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I’ve spoken about the power of genuinely owning and apologizing for one’s behavior, lack of accountability, etc. – especially if you’re in a leadership and management role – and then specifically outlining how it won’t happen again.  This inspires your team to not only forgive, but also to rise up to support creating different results.  Once the “baloney” in the space has been addressed, you all can move forward to create something beautiful together.  And not until then.

However, there’s another piece to this puzzle.  Forget.  Once someone has gone through this “mea culpa” process, then it’s time to truly forget.  Let it go. I get that whatever it was might be in their personnel file just in case it happens again.  I get it.

But in the world of true forgiveness and REALLY giving someone a chance, no one on the team should be talking about or bringing up said person’s “reputation” or “history.” Permitting rehashing is like putting a scarlet letter on that person, then hanging an anvil around their neck, and then still asking them to perform at a level of excellence.

So what if they do it again?  Then deal with that then.  Deal with what’s there in that specific instance.  Chances are when they have “real-time” feedback that doesn’t come with a boatload of historical weight, they’ll be able to see what’s not working and address it.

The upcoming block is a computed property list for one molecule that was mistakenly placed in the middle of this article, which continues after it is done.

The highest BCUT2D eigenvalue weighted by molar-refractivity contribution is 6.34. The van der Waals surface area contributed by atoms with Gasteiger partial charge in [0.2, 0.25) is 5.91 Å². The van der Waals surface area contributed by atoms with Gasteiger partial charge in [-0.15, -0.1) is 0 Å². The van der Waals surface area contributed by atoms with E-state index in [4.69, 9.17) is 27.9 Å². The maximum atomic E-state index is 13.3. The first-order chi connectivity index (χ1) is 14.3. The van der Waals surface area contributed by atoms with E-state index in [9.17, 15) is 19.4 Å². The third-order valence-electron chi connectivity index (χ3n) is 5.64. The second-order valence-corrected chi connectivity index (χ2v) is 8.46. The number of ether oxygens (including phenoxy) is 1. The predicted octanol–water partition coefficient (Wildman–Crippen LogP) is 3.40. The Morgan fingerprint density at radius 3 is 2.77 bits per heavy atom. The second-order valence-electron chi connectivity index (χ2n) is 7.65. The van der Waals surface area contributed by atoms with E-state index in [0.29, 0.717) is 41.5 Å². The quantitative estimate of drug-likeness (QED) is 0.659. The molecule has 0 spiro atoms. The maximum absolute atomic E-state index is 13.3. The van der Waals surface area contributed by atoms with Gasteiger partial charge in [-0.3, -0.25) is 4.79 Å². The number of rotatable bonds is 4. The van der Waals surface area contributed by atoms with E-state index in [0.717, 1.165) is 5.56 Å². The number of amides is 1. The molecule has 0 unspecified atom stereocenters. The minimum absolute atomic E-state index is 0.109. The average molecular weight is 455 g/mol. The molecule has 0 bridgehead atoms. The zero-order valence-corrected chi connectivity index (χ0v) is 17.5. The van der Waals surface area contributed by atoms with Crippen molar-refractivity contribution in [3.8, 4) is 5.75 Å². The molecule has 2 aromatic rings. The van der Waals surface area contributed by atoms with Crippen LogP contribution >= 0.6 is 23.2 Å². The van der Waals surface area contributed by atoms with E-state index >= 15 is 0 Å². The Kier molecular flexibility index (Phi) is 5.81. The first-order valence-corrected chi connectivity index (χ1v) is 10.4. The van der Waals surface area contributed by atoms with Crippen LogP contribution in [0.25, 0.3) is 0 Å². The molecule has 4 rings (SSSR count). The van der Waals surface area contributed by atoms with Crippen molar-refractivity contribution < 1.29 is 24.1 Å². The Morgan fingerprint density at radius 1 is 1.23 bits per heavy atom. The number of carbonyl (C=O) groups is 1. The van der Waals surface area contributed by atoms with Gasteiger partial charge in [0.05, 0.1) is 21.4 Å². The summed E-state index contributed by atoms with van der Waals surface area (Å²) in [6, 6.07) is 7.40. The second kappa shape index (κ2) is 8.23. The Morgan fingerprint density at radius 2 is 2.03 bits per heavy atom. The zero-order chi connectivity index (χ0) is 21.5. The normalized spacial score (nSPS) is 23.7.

And if they do it again?  Then maybe they aren’t really committed to change.  And if it’s hurting the team or business outcomes, then it’s time to support them in transitioning.  But at least first give them a fighting chance — both forgive AND forget.

Until then, don’t allow yourself or your team to undermine a team member’s sincere effort to show up differently.

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1.6 min readLast Updated: January 14th, 2021Published On: September 13th, 2018Categories: Employee Performance Improvement, Leadership and Management SkillsTags:

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